Word of mouth is an important aspect of marketing and in the construction industry, in particular. Local construction markets are often a small world, and potential customers and project partners typically trust the opinions of friends and colleagues about working with your company. When word of mouth is taken online via social media and customer review sites, it becomes amplified as it reaches a larger audience.
This is why establishing a presence on social media channels and crafting messages only scratches the surface of a solid social media strategy. Measuring the success of your posts and any posts mentioning your brand comes next. However, a simple tally of your social mentions only shows how many people are sharing your messages and talking about your brand online. It’s incredibly important to know what they are saying—is it positive or negative?
Social media sentiment
Social media sentiment is the attitude and feelings people have about your brand on social media. It adds context to comments, shares and all mentions of your brand. Without this context, the metrics you collect can be misleading. For instance, did a popular post generate comments because the majority of your audience was pleased with your message—or were they disappointed or angered?
What do your customers think your business is doing right? Where do they think you can improve? How are your messages influencing the way your followers feel about your company?
Social media sentiment analysis tools can be used to answer all the above questions.
Sometimes called opinion mining, social media sentiment analysis is the process of defining and categorizing opinions in a given piece of text as positive, negative or neutral. In other words, it is all about digging into posts to find the meaning behind them—to understand how your audience feels about your brand, your services and your messaging.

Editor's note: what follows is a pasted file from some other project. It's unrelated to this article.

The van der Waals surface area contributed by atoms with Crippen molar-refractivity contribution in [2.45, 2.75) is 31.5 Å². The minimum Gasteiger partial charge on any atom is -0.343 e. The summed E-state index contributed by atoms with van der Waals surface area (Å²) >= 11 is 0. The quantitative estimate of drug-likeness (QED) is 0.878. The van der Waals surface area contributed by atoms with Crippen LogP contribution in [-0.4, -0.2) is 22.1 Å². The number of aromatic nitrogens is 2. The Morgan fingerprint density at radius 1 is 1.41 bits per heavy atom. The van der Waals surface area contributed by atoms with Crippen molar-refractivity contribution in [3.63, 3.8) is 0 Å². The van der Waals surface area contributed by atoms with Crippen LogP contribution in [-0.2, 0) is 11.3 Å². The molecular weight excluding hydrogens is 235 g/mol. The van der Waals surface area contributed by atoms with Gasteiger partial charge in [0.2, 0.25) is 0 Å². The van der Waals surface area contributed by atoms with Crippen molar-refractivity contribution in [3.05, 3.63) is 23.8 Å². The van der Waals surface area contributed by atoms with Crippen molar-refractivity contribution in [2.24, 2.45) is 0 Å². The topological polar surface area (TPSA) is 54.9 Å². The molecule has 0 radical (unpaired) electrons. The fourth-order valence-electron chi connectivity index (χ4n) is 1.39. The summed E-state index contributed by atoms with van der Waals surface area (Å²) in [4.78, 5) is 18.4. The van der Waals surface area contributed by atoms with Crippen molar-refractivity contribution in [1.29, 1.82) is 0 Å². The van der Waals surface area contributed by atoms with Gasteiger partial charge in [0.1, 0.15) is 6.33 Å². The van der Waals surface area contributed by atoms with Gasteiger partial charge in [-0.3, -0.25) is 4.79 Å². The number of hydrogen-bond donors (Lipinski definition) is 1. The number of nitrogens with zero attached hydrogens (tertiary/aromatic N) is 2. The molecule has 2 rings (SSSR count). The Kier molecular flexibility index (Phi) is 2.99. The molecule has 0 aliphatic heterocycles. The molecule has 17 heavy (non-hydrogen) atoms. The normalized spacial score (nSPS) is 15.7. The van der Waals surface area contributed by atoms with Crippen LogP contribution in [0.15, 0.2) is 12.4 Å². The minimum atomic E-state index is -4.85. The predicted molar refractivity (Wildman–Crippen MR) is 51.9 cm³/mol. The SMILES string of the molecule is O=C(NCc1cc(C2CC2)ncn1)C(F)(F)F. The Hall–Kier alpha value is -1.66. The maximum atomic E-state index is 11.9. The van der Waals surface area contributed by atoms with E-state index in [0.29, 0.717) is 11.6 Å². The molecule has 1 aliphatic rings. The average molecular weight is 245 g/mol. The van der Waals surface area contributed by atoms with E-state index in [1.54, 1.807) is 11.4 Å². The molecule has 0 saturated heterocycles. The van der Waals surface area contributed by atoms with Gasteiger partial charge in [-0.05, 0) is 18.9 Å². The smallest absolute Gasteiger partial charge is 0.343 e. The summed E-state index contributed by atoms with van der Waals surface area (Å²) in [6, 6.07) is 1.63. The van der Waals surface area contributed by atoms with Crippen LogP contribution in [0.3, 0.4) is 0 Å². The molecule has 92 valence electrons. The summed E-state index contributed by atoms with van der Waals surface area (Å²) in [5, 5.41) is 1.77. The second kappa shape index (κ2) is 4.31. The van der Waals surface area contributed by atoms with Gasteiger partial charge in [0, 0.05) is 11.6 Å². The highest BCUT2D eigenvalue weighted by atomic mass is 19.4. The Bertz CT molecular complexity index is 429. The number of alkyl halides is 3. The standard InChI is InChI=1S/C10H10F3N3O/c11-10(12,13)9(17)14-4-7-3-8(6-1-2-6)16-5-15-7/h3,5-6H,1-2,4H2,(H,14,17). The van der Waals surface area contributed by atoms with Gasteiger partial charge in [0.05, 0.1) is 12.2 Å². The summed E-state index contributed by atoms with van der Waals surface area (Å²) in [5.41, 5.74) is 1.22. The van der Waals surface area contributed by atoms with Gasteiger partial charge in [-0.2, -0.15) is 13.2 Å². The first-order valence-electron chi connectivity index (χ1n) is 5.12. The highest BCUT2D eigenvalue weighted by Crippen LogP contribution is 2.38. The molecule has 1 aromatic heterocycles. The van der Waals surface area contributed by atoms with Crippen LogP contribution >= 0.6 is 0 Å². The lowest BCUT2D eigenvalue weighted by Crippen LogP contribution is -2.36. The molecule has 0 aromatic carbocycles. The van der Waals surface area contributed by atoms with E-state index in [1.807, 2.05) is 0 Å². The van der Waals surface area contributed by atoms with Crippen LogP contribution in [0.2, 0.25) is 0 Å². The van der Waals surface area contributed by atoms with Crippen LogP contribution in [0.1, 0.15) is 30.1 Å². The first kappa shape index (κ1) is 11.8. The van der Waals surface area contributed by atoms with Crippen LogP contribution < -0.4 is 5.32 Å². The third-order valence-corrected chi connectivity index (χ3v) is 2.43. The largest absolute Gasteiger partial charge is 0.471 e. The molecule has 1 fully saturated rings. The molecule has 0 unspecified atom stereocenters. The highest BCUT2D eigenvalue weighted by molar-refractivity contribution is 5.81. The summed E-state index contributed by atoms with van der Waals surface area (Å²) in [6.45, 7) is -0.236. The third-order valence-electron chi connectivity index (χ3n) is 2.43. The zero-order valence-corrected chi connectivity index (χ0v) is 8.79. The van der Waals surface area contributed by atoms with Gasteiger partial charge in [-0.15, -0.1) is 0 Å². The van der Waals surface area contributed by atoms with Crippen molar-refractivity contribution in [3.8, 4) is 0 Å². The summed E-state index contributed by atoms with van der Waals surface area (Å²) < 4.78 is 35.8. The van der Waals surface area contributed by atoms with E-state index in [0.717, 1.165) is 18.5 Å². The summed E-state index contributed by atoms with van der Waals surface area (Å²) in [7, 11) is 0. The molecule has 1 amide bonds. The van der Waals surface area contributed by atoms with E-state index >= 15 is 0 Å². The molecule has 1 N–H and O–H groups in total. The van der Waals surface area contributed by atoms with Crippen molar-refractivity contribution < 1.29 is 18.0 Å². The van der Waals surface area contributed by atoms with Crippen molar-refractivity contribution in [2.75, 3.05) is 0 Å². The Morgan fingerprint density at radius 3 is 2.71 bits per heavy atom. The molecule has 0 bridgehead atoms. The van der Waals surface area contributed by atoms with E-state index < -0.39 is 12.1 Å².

Most social media platforms provide sentiment analysis tools, as do many third-party social media management platforms, like HootSuite and Sprout Social. Depending on the platform, you can track posts, mentions, keywords and/or hashtags and identify sentiment based on descriptive words (and even emojis) used in reference to your brand. For instance, "great project team" would be identified as positive, whereas "awful customer service” would register as negative. "Bought this product" would be considered neutral. You can generate reports that include total engagements, total mentions and the numbers or percentages of positive and negative mentions.
You’re tracking sentiment. Now what?
By following trends and investigating spikes in positive or negative sentiment, you can learn more about
what your audience wants, and what people expect your brand to deliver. It can uncover perceived company strengths that can be emphasized in marketing efforts and social posts, and it can alert you to any issues that need to be addressed to enhance your image and improve services.
It also gives you a clearer idea of the kinds of messaging to post on each social network that will resonate with your target audience—and what types of messages to avoid.
Tracking and analyzing social media sentiment also can help identify public relations crises—large or small—in their early stages, giving your team time to prepare a response, tweak a product or service, or reverse course altogether. Or, the solution could be as simple as reaching out to an unsatisfied customer to resolve their complaint.
Need help developing a social media management strategy that includes sentiment analysis? Contact AOE today!